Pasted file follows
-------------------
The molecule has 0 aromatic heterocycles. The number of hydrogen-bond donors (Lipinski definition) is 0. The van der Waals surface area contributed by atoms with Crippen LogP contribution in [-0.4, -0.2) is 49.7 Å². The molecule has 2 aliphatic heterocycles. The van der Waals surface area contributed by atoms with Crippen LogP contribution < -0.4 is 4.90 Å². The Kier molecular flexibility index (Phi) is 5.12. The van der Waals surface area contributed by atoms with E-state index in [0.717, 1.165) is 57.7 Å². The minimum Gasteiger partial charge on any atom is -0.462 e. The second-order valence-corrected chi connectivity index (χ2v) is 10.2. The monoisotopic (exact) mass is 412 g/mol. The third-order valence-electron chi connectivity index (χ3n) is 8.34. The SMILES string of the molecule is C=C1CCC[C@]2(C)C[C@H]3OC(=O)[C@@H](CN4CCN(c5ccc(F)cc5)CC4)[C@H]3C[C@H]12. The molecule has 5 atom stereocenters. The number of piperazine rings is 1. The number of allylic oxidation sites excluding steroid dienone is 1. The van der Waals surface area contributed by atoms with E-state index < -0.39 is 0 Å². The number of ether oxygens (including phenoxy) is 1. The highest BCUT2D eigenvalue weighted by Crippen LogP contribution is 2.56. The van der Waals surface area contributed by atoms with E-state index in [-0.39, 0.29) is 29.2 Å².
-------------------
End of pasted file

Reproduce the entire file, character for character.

The molecule has 0 aromatic heterocycles. The number of hydrogen-bond donors (Lipinski definition) is 0. The van der Waals surface area contributed by atoms with Crippen LogP contribution in [-0.4, -0.2) is 49.7 Å². The molecule has 2 aliphatic heterocycles. The van der Waals surface area contributed by atoms with Crippen LogP contribution < -0.4 is 4.90 Å². The Kier molecular flexibility index (Phi) is 5.12. The van der Waals surface area contributed by atoms with E-state index in [0.717, 1.165) is 57.7 Å². The minimum Gasteiger partial charge on any atom is -0.462 e. The second-order valence-corrected chi connectivity index (χ2v) is 10.2. The monoisotopic (exact) mass is 412 g/mol. The third-order valence-electron chi connectivity index (χ3n) is 8.34. The SMILES string of the molecule is C=C1CCC[C@]2(C)C[C@H]3OC(=O)[C@@H](CN4CCN(c5ccc(F)cc5)CC4)[C@H]3C[C@H]12. The molecule has 5 atom stereocenters. The number of piperazine rings is 1. The number of allylic oxidation sites excluding steroid dienone is 1. The van der Waals surface area contributed by atoms with E-state index < -0.39 is 0 Å². The number of ether oxygens (including phenoxy) is 1. The highest BCUT2D eigenvalue weighted by Crippen LogP contribution is 2.56. The van der Waals surface area contributed by atoms with E-state index in [-0.39, 0.29) is 29.2 Å².